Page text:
OFF THE BEATEN TRACK
A fifth phenomenon of modernity is the loss of the gods [Entgötterung]. This expression does not mean the mere elimination of the gods, crude atheism. The loss of the gods is a twofold process. On the one hand, the world picture Christianizes itself inasmuch as the ground of the world is posited as infinite and unconditioned, as the absolute. On the other hand, Christendom reinterprets its Christianity as a world view (the Christian world view) and thus makes itself modern and up to date. The loss of the gods is the condition of indecision about God and the gods. Christianity is chiefly responsible for bringing it about. But loss of the gods is far from excluding religiosity. Rather, it is on its account that the relation to the gods is transformed into religious experience [Erleben]. When this happens, the gods have fled. The resulting void is filled by the historical and psychological investigation of myth.
What conception of beings and what interpretation of truth lies at the basis of these phenomena?
We confine the question to the first of the phenomena mentioned above, natural science.
In what is the essence of modern science to be found?
What conception of beings and of truth grounds this essence? If we can manage to come upon the metaphysical ground which provides the foundation of science as a modern phenomenon, then it must be possible to recognize from out of that ground the essence of modernity in general.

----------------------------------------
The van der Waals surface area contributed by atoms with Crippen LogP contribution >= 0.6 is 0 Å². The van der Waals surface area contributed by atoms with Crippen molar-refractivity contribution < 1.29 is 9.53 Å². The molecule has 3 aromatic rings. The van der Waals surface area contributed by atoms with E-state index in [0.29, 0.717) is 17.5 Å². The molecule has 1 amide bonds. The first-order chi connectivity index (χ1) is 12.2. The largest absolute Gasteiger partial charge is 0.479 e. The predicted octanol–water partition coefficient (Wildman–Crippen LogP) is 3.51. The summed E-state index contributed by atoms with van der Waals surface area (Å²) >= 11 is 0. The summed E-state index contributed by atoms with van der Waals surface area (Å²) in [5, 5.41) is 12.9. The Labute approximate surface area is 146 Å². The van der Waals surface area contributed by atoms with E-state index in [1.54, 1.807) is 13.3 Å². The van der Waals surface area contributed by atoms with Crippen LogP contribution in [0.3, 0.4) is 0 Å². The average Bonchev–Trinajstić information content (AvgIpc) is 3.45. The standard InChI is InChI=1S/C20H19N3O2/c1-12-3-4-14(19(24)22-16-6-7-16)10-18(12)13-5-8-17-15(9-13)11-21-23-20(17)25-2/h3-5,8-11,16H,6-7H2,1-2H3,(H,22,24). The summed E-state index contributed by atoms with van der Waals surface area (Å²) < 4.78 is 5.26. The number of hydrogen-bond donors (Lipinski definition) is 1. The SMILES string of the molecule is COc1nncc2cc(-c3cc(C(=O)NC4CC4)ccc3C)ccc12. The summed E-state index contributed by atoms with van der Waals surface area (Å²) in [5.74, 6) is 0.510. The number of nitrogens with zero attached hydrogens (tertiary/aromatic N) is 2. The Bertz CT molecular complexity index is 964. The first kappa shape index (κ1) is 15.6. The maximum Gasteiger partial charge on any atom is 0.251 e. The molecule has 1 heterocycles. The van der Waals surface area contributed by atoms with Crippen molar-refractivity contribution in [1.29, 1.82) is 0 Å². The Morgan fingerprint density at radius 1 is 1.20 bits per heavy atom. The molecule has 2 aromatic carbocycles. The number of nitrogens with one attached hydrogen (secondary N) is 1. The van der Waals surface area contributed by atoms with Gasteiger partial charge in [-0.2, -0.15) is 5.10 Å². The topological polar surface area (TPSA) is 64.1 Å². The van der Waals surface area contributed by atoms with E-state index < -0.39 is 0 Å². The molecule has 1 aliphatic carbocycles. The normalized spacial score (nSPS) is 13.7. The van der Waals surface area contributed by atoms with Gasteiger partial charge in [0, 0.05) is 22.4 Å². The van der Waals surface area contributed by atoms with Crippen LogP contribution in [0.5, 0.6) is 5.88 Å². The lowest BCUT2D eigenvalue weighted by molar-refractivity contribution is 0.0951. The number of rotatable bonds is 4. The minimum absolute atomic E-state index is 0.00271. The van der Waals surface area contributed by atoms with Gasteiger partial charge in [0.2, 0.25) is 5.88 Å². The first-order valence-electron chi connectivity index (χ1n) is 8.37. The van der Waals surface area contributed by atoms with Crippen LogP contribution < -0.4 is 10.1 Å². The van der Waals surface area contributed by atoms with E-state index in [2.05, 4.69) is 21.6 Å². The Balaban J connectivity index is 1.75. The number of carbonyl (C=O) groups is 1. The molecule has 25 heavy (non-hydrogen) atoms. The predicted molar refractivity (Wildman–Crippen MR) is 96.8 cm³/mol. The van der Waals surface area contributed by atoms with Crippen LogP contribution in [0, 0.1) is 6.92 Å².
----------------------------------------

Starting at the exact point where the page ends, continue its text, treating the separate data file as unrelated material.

As we use the word science these days, it means something essentially different from the doctrina and scientia of the Middle Ages, different, too, from the Greek ἐπιστήμη. Greek science was never exact precisely because, according to its essence, it neither could be, nor needed to be, exact. Hence, it makes no sense at all to assert that contemporary science is more exact than the science of antiquity. Neither can one say that Galileo's doctrine of free-falling bodies is true while Aristotle's teaching that light bodies strive upwards is false. For the Greek understanding of the nature of body and place and of the relation between them rests on a different interpretation of beings. It determines, therefore, a correspondingly different way of seeing and questioning natural occurrences. No one would presume to say that Shakespeare's poetry is more advanced than that of Aeschylus. It is even more impossible to say that the contemporary understanding of beings is more correct than that of the Greeks. If, then, we wish to grasp the essence of contemporary science we must first free ourselves of the habit of comparing modern with older science — from the perspective of progress — merely in terms of degree.